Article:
Michael Douglas Says American Actors Are Too Asexual And Not Enough Like Channing Tatum

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Everyone knows C-Tates can transform the aisles at your local multiplex into a slip and slide with just a twerk and grind when the audience is 96 percent female, but now comes an even stronger testament to his raw sexuality. In a recent interview, Michael Douglas used Channing Tatum as an example of who “asexual” American actors should emulate. And you know you’ve arrived as a sexual icon when you’re getting the male gaze from the P*ssy Eater In Chief.

Douglas was full of advice in a new interview with the Independent:

…the Brits and Australians are taking many of the best American roles.

“Clearly, it breaks down on two fronts. In Britain they take their training seriously while in the States we’re going through a sort of social-media image-conscious thing rather than formal training. Many actors are getting caught up in this image thing which is going on to affect their range.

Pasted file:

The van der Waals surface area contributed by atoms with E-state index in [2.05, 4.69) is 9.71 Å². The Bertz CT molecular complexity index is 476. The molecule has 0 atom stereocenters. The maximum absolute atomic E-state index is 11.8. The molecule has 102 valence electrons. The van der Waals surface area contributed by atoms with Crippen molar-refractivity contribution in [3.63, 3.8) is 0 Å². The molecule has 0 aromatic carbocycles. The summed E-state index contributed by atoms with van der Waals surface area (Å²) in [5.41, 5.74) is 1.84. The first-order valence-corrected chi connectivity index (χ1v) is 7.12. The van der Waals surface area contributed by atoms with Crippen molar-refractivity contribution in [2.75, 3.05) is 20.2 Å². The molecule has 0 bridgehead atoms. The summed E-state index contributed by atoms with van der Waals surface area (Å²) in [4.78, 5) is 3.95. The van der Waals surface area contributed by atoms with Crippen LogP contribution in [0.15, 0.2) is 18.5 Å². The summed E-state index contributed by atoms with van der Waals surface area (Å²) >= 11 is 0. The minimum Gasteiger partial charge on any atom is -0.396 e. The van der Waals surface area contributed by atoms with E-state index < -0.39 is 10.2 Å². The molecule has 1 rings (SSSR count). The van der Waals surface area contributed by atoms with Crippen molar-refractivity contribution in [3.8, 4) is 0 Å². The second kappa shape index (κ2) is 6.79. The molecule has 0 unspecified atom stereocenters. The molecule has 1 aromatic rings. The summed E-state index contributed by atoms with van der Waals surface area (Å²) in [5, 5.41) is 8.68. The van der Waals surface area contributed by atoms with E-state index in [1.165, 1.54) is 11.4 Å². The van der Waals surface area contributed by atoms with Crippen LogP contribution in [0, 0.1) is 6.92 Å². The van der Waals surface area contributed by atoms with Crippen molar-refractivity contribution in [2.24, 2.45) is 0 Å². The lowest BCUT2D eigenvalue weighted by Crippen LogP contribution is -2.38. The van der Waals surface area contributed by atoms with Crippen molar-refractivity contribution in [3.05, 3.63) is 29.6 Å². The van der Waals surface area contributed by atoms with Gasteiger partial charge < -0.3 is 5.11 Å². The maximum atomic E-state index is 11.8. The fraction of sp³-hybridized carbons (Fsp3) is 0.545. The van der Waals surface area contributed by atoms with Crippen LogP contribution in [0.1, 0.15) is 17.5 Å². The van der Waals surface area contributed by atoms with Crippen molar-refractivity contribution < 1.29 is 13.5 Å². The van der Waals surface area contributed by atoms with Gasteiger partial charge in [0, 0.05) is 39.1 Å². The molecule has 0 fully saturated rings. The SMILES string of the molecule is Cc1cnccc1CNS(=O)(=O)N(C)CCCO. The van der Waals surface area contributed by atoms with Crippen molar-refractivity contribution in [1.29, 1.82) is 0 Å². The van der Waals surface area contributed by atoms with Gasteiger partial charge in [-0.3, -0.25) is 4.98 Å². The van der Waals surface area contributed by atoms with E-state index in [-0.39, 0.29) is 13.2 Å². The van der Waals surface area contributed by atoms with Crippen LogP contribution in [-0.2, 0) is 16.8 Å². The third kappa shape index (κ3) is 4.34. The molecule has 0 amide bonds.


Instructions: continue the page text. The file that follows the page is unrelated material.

“With the Aussies, particularly with the males, it’s the masculinity. In the U.S. we have this relatively asexual or unisex area with sensitive young men and we don’t have many Channing Tatums or Chris Pratts, while the Aussies do. It’s a phenomena.”

It’s easy to jump on the older guys as out of touch for saying stuff like this, but Douglas is dead on the money here. And there’s a reason for it: the Disney Channel. In the U.S., we’re recruiting most of our young acting talent from the Disney Channel and related crap, and the Disney Channel’s target audience is tween girls, who have pretty much always gone for androgynous, Tiger Beat-cover boy types. Worse, it has execs who are grown men trying to recruit the most androgynous, Bieber-banged heartthrobs, so the actors all start to get that too-wholesome, scrubbed-clean look that you normally only see on mannequins and porn DVD covers. Premature sexualization justified with sweater vests.

You get the occasional Ryan Gosling coming out of it, but far more actors who look stunted from trying to appeal to 12-year-olds for years, with their acting chops honed in an environment of lame slapstick and canned laughter that rewards sh*tty mugging for the camera. Seriously, the Disney Channel is terrible. And you know it’s bad when the go-to example of an American actor who isn’t asexual is a slinky, hairless breakdancer who spent his formative years as a male stripper.